**Author:**
Covay, Elizabeth

**Title:**
*Composition Matters: The Relationship Between Race and School Composition in Explaining the Black-White Gap*

**University Affiliation:**
University of Notre Dame

**Email:**
ecovay@nd.edu

**Research Question:**
Uses the institutional perspective to explore Black-White differences in high school course taking.

**Published:**
No

**Journal Name or Institutional Affiliation:**
N/A

**Journal Entry:**
Paper presented at the annual meeting of the American Sociological Association Annual Meeting

**Year:**
2008

**Findings:**

- Net of background characteristics, Black students, compared to White students, are more likely to take advanced math courses, especially in schools that are predominately minority, as would be expected by the institutional perspective.
- Black students tend to gain fewer returns from taking advanced math courses, with a marked difference in gains as the percent minority within the school increases.
- Black students are underrepresented in upper level math courses, this would suggest that Black students have fewer opportunities to learn because there are fewer Black students in these advanced math courses.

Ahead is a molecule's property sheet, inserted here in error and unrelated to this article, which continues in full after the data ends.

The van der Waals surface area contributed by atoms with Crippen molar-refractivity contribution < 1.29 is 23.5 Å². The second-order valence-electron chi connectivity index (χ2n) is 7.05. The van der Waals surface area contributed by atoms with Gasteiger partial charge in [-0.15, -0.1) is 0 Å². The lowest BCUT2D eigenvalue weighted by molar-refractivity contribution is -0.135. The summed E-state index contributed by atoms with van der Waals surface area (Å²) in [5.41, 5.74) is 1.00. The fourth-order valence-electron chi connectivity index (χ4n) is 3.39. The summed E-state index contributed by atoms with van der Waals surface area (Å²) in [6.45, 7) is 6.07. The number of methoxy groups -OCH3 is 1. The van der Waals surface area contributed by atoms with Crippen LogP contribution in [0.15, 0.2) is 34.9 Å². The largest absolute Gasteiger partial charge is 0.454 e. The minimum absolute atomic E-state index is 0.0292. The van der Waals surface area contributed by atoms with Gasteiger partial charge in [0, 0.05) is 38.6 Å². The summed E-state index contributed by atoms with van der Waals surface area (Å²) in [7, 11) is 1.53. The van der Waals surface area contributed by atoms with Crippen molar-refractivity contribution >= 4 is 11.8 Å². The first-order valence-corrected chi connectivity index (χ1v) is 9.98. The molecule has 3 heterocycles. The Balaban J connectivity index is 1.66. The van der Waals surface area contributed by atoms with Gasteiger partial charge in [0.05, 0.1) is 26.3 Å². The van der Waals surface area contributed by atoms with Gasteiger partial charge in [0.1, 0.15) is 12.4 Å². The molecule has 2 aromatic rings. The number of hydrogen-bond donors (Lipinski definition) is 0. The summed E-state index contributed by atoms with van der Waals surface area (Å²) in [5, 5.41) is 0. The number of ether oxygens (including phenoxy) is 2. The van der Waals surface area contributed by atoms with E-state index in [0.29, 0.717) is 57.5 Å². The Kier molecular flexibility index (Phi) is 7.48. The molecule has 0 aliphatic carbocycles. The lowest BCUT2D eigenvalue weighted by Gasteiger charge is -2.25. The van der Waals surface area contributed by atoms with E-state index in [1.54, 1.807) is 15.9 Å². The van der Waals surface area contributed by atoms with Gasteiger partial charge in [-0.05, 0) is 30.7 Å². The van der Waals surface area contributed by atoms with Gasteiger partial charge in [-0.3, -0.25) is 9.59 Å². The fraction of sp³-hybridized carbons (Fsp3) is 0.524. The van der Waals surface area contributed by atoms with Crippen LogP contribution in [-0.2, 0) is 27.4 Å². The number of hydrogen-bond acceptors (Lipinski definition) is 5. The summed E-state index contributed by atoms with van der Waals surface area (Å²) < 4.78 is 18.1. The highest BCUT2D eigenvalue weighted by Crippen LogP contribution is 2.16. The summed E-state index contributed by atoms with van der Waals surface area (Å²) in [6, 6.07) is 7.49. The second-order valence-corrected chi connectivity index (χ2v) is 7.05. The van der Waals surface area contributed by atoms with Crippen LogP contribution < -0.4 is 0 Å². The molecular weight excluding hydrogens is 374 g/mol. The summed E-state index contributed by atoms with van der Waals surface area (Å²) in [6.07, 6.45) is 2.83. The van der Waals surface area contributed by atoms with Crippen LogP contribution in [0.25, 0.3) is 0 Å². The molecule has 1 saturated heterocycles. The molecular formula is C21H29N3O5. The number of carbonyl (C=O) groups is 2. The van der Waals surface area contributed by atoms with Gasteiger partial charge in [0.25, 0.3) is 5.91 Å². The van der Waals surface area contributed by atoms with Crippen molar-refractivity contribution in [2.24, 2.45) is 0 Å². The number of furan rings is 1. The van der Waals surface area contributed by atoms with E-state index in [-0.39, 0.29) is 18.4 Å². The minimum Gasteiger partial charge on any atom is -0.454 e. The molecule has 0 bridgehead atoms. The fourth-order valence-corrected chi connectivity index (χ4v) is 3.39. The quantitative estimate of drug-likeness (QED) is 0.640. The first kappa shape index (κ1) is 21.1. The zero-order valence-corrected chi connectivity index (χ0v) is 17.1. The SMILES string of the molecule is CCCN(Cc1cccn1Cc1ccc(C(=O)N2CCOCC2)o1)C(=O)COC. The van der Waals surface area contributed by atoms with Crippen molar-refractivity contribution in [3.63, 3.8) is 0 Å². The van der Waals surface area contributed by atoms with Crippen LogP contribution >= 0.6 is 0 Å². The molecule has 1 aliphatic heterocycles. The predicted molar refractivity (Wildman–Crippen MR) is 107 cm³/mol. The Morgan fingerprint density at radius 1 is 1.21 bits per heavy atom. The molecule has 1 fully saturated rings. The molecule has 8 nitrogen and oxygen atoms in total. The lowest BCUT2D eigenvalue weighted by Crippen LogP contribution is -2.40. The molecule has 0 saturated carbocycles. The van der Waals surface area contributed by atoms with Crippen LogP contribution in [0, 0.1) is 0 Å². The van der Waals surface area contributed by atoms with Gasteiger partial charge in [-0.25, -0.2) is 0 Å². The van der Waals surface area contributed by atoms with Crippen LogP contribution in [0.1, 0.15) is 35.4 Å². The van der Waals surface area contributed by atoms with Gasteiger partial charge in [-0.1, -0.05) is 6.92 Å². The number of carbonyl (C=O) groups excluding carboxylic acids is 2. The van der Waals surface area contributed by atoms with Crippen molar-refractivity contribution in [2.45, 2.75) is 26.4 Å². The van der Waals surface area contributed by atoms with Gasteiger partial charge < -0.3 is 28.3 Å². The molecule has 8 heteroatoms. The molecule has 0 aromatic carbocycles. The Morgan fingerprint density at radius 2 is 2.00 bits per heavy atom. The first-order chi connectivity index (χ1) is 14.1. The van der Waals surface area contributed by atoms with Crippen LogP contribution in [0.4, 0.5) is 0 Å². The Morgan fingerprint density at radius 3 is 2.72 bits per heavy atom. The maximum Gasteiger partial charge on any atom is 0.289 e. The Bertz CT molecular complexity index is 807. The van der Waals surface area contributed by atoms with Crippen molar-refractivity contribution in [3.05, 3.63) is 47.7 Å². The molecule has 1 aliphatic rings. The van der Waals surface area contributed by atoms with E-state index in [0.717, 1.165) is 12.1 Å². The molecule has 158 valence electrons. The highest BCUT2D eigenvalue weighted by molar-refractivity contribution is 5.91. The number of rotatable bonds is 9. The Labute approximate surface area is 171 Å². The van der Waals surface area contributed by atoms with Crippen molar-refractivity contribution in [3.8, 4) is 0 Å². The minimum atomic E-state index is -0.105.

- As the percent minority within a school increases, students tend to make fewer gains on the math tests from 10th to 12th grade.
- Overall, White students tend to make greater gains as the highest math level taken increases, irrelevant of the racial composition of the school. On the other hand, Black students' gains are related to both their highest level math taken and the racial composition of the school.

**Scholarship Type**
Unpublished Research

**Keywords:**
Academic Achievement, Achievement Gap, Context, Math, Racial Composition, SES

**Regions**
National

**Methodologies:**
Quantitative

**Research Designs:**
Secondary Survey Data

**Method of Analysis:**
Logistic Regression

**Sampling Frame:**
10th graders in 2002 and 12th graders in 2004

**Sample Types:**
Random

**Unit of Analysis:**
School, Student

**Data Types:**
Quantitative-Longitudinal

**Data Description:**

- Uses the Education Longitudinal Study (ELS) 2002 10th graders and 2004 12th graders.
- approximately 11,330 students (2190 Black and 11,330 White)
- DV: Highest math course of a half of year or more taken by the student as of his/her senior year of HS (at least trigonometry, at least pre-calculus and calculus), and also math gains from 10th to 12th grade (math IRT scores).
- IV: Race, school composition (racial composition, etc)
- Control variables: Math skills, grade level, student's effort, student background variables (gender, family structure, and family SES).
- Only included Black and White for the analysis.

**Relevance:**